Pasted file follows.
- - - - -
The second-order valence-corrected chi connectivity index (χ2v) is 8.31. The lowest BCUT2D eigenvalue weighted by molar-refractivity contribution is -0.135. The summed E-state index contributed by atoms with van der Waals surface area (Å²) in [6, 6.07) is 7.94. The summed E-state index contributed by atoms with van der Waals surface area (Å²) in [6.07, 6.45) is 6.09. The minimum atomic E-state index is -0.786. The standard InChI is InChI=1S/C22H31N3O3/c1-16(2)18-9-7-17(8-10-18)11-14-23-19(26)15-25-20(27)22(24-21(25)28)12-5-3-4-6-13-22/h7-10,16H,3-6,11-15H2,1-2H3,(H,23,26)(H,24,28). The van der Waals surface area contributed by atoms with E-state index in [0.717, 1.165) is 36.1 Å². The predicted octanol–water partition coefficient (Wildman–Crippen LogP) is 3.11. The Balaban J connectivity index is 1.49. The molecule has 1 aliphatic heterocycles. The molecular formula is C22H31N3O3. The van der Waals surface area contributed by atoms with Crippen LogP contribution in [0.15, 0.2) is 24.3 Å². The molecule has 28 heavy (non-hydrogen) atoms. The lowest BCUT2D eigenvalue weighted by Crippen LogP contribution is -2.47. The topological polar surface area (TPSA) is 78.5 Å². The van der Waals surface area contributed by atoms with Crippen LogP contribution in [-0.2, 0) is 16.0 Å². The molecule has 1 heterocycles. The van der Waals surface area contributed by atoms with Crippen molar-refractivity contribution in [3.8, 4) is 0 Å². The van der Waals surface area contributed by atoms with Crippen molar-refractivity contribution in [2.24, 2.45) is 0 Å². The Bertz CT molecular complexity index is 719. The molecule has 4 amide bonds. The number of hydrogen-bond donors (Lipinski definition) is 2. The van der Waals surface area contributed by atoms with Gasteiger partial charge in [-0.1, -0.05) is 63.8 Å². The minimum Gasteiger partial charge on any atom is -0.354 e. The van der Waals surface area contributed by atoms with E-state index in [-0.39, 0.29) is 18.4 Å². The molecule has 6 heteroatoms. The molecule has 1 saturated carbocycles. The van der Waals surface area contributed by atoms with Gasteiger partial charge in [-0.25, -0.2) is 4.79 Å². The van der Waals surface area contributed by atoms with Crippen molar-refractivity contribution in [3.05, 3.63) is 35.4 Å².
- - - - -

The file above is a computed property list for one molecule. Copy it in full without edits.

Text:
The second-order valence-corrected chi connectivity index (χ2v) is 8.31. The lowest BCUT2D eigenvalue weighted by molar-refractivity contribution is -0.135. The summed E-state index contributed by atoms with van der Waals surface area (Å²) in [6, 6.07) is 7.94. The summed E-state index contributed by atoms with van der Waals surface area (Å²) in [6.07, 6.45) is 6.09. The minimum atomic E-state index is -0.786. The standard InChI is InChI=1S/C22H31N3O3/c1-16(2)18-9-7-17(8-10-18)11-14-23-19(26)15-25-20(27)22(24-21(25)28)12-5-3-4-6-13-22/h7-10,16H,3-6,11-15H2,1-2H3,(H,23,26)(H,24,28). The van der Waals surface area contributed by atoms with E-state index in [0.717, 1.165) is 36.1 Å². The predicted octanol–water partition coefficient (Wildman–Crippen LogP) is 3.11. The Balaban J connectivity index is 1.49. The molecule has 1 aliphatic heterocycles. The molecular formula is C22H31N3O3. The van der Waals surface area contributed by atoms with Crippen LogP contribution in [0.15, 0.2) is 24.3 Å². The molecule has 28 heavy (non-hydrogen) atoms. The lowest BCUT2D eigenvalue weighted by Crippen LogP contribution is -2.47. The topological polar surface area (TPSA) is 78.5 Å². The van der Waals surface area contributed by atoms with Crippen LogP contribution in [-0.2, 0) is 16.0 Å². The molecule has 1 heterocycles. The van der Waals surface area contributed by atoms with Crippen molar-refractivity contribution in [3.8, 4) is 0 Å². The van der Waals surface area contributed by atoms with Crippen molar-refractivity contribution in [2.24, 2.45) is 0 Å². The Bertz CT molecular complexity index is 719. The molecule has 4 amide bonds. The number of hydrogen-bond donors (Lipinski definition) is 2. The van der Waals surface area contributed by atoms with Gasteiger partial charge in [-0.1, -0.05) is 63.8 Å². The minimum Gasteiger partial charge on any atom is -0.354 e. The van der Waals surface area contributed by atoms with E-state index in [-0.39, 0.29) is 18.4 Å². The molecule has 6 heteroatoms. The molecule has 1 saturated carbocycles. The van der Waals surface area contributed by atoms with Gasteiger partial charge in [-0.25, -0.2) is 4.79 Å². The van der Waals surface area contributed by atoms with Crippen molar-refractivity contribution in [3.05, 3.63) is 35.4 Å².